"We said you could play, we didn't say you could use our PA!" These Anthem guys were the biggest flock of arrogant assholes to ever roll down the pike. I said fine and yelled out to the crowd "We can't sing for ya because the other band is a bunch of dickheads and won't share the PA like bands do at concerts, but we'll play if ya want!, It will just be instrumental!" They heard every word and let us know they would like to hear us. So I launched into "Heartbreaker", the current Rolling Stones hit of the day. We were possesed. We were SOOOO pissed off at the other band, and we had 45 minutes, and we made the best of them. The last song was "Johnny B. Goode" and I threw all I had in me into it! People were sitting there with a look of happy amazement on their faces. I was doing things on my guitar that you werent supposed to do, banging it on the floor throwing it up in the air and catching it, and never missing a beat. I'm 18 years old and cocky as all hell. When we finished, the place went NUTS for us! I put my guitar in its' case, and as I walked past the singer of Anthem, I pulled a Jimi Hendrix-to-Pete Townshend-at-Monterey: "Follow THAT, asshole!" I said as I walked by him. He just looked at me. We had dazzled the bejeezus out of them, too, and we knew it.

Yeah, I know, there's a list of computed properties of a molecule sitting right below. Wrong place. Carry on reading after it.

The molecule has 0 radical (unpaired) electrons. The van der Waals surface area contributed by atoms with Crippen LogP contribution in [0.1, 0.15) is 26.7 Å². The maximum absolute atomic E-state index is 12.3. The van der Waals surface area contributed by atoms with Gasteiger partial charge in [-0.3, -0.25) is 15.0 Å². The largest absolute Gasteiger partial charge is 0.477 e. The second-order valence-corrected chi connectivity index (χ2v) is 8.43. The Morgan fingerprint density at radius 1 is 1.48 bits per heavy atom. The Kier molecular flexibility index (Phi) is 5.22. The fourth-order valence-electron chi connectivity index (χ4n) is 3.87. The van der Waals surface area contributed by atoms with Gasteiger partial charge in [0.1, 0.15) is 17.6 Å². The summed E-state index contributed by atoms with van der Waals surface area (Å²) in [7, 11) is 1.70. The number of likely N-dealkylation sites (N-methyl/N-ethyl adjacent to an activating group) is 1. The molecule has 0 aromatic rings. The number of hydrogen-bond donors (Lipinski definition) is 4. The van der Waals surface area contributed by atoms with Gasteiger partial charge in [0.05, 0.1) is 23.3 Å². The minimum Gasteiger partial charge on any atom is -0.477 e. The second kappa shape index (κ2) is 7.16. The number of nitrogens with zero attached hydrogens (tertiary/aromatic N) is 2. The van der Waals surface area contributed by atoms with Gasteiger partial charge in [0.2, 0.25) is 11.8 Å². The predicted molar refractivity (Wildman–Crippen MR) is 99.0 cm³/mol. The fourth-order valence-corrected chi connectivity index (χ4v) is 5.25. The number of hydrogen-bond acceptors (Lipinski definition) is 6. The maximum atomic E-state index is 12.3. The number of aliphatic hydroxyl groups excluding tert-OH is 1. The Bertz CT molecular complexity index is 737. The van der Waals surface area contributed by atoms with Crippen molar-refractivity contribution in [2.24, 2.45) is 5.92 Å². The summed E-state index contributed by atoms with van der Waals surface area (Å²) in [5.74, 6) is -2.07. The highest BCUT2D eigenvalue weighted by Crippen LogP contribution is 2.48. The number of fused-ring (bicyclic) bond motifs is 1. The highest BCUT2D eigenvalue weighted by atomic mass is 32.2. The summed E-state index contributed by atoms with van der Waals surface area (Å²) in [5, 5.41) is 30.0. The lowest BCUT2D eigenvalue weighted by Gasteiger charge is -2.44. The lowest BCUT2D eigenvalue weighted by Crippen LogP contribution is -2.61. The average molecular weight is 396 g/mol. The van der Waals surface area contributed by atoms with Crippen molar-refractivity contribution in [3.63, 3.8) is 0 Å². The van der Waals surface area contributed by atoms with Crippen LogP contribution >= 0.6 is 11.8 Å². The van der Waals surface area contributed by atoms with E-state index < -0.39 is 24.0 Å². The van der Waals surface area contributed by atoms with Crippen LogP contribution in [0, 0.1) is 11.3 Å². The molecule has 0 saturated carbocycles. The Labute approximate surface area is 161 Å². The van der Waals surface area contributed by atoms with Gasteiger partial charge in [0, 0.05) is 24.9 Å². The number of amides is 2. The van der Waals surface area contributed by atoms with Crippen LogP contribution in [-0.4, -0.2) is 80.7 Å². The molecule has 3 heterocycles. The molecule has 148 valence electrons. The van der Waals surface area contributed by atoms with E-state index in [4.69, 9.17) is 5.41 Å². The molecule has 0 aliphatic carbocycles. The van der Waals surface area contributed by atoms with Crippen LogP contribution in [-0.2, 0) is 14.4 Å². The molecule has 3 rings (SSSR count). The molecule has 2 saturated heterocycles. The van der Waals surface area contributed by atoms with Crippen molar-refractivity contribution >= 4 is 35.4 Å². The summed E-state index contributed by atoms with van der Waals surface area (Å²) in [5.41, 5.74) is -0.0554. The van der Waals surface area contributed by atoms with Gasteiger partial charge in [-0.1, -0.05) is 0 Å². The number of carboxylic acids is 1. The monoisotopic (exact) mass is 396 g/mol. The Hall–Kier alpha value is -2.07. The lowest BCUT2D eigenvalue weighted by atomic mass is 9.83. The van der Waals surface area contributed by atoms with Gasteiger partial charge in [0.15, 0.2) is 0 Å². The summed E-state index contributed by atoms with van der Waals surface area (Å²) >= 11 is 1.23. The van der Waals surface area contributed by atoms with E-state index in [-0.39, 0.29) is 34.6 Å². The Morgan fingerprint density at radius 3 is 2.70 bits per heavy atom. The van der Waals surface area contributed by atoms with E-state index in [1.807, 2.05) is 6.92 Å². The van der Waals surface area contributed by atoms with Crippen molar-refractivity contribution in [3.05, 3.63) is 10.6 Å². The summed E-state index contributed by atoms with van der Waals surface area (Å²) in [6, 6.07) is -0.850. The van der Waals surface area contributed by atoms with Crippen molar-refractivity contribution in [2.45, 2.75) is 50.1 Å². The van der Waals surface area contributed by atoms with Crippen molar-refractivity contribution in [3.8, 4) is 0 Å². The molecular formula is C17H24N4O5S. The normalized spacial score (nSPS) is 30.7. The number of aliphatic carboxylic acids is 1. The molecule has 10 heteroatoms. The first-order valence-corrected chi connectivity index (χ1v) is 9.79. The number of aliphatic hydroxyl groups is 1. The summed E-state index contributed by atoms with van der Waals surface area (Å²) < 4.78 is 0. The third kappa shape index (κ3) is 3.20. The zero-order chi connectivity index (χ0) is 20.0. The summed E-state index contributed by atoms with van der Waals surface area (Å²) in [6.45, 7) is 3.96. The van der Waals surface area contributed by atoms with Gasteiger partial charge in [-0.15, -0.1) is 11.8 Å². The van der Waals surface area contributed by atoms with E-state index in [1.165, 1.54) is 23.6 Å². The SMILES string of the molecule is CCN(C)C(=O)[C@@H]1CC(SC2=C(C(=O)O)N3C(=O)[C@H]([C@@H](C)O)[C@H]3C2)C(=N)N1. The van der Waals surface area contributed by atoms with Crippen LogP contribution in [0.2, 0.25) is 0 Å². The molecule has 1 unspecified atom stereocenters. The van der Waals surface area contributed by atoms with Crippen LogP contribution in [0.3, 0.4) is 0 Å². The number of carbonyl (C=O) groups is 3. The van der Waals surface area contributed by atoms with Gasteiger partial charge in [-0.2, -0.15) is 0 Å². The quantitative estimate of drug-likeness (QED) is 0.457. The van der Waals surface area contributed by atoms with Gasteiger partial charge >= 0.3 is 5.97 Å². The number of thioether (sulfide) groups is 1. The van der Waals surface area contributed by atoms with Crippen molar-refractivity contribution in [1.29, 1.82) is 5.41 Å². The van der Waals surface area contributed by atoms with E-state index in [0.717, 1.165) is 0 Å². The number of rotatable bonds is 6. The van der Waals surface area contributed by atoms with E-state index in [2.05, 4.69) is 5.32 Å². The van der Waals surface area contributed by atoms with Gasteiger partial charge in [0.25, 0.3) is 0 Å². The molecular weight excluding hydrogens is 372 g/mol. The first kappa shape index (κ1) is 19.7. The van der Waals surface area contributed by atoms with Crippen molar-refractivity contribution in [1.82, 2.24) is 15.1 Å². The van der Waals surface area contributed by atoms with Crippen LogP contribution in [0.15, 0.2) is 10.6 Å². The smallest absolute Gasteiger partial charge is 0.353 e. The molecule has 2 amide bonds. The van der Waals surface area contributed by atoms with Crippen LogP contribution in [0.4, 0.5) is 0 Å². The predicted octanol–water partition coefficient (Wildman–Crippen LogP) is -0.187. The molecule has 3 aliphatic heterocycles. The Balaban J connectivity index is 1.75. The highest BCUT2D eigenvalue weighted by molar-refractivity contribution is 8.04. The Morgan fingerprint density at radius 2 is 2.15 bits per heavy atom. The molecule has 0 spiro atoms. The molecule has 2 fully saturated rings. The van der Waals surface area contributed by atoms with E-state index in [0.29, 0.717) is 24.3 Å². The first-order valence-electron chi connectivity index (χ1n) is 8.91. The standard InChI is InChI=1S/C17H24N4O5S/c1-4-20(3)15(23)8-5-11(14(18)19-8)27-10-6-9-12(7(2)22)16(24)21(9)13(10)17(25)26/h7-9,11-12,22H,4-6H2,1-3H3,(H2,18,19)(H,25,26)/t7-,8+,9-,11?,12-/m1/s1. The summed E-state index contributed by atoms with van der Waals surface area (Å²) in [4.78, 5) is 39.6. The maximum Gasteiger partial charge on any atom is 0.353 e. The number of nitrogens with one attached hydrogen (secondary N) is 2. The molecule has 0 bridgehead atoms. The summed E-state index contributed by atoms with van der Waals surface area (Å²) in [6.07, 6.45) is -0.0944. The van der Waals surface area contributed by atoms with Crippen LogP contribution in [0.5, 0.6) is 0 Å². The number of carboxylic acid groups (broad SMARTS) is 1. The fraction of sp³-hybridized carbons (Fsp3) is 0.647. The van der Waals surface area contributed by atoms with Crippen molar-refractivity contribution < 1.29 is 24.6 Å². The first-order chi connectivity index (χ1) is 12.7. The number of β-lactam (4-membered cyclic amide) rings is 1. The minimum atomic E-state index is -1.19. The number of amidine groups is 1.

So we break down our gear, and we fit as much as we can into my car. I then informed the rest of our gang (we had all out Stoneham friends come with us to "spike" the audience), that I was going out drinking with another guy who had come along, I didn't want to see Anthem because they had treated us so shitty. So off I go, and Dave and Steve and the rest stayed to see Anthem.